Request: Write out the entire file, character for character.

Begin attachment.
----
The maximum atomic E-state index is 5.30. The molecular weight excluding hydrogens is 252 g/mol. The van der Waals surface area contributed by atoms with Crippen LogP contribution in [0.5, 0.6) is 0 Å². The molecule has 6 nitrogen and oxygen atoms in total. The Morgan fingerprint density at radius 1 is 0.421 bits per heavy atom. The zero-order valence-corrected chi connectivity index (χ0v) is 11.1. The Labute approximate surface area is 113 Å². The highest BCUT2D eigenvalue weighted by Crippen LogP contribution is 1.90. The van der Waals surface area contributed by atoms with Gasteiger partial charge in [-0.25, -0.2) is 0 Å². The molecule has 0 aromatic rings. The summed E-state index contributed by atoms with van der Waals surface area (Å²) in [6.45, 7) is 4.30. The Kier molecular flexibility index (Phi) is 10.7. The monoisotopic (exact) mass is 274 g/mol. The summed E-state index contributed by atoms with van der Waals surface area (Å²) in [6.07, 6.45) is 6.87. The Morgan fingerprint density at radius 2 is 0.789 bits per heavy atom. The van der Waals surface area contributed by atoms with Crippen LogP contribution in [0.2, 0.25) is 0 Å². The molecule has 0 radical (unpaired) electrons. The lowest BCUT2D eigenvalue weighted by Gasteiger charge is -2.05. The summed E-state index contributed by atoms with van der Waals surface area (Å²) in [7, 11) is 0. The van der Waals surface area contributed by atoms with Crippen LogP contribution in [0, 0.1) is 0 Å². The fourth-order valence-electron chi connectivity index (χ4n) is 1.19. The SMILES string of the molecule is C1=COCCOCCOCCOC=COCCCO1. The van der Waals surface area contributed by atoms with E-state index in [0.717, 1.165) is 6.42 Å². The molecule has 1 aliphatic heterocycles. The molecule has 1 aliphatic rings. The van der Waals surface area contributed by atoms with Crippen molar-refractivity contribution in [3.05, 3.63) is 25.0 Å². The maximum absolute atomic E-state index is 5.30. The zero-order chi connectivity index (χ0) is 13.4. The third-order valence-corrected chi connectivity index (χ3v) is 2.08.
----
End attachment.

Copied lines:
The maximum atomic E-state index is 5.30. The molecular weight excluding hydrogens is 252 g/mol. The van der Waals surface area contributed by atoms with Crippen LogP contribution in [0.5, 0.6) is 0 Å². The molecule has 6 nitrogen and oxygen atoms in total. The Morgan fingerprint density at radius 1 is 0.421 bits per heavy atom. The zero-order valence-corrected chi connectivity index (χ0v) is 11.1. The Labute approximate surface area is 113 Å². The highest BCUT2D eigenvalue weighted by Crippen LogP contribution is 1.90. The van der Waals surface area contributed by atoms with Gasteiger partial charge in [-0.25, -0.2) is 0 Å². The molecule has 0 aromatic rings. The summed E-state index contributed by atoms with van der Waals surface area (Å²) in [6.45, 7) is 4.30. The Kier molecular flexibility index (Phi) is 10.7. The monoisotopic (exact) mass is 274 g/mol. The summed E-state index contributed by atoms with van der Waals surface area (Å²) in [6.07, 6.45) is 6.87. The Morgan fingerprint density at radius 2 is 0.789 bits per heavy atom. The van der Waals surface area contributed by atoms with Crippen LogP contribution in [0.2, 0.25) is 0 Å². The molecule has 0 radical (unpaired) electrons. The lowest BCUT2D eigenvalue weighted by Gasteiger charge is -2.05. The summed E-state index contributed by atoms with van der Waals surface area (Å²) in [7, 11) is 0. The van der Waals surface area contributed by atoms with Crippen LogP contribution in [0, 0.1) is 0 Å². The fourth-order valence-electron chi connectivity index (χ4n) is 1.19. The SMILES string of the molecule is C1=COCCOCCOCCOC=COCCCO1. The van der Waals surface area contributed by atoms with E-state index in [0.717, 1.165) is 6.42 Å². The molecule has 1 aliphatic heterocycles. The molecule has 1 aliphatic rings. The van der Waals surface area contributed by atoms with Crippen molar-refractivity contribution in [3.05, 3.63) is 25.0 Å². The maximum absolute atomic E-state index is 5.30. The zero-order chi connectivity index (χ0) is 13.4. The third-order valence-corrected chi connectivity index (χ3v) is 2.08.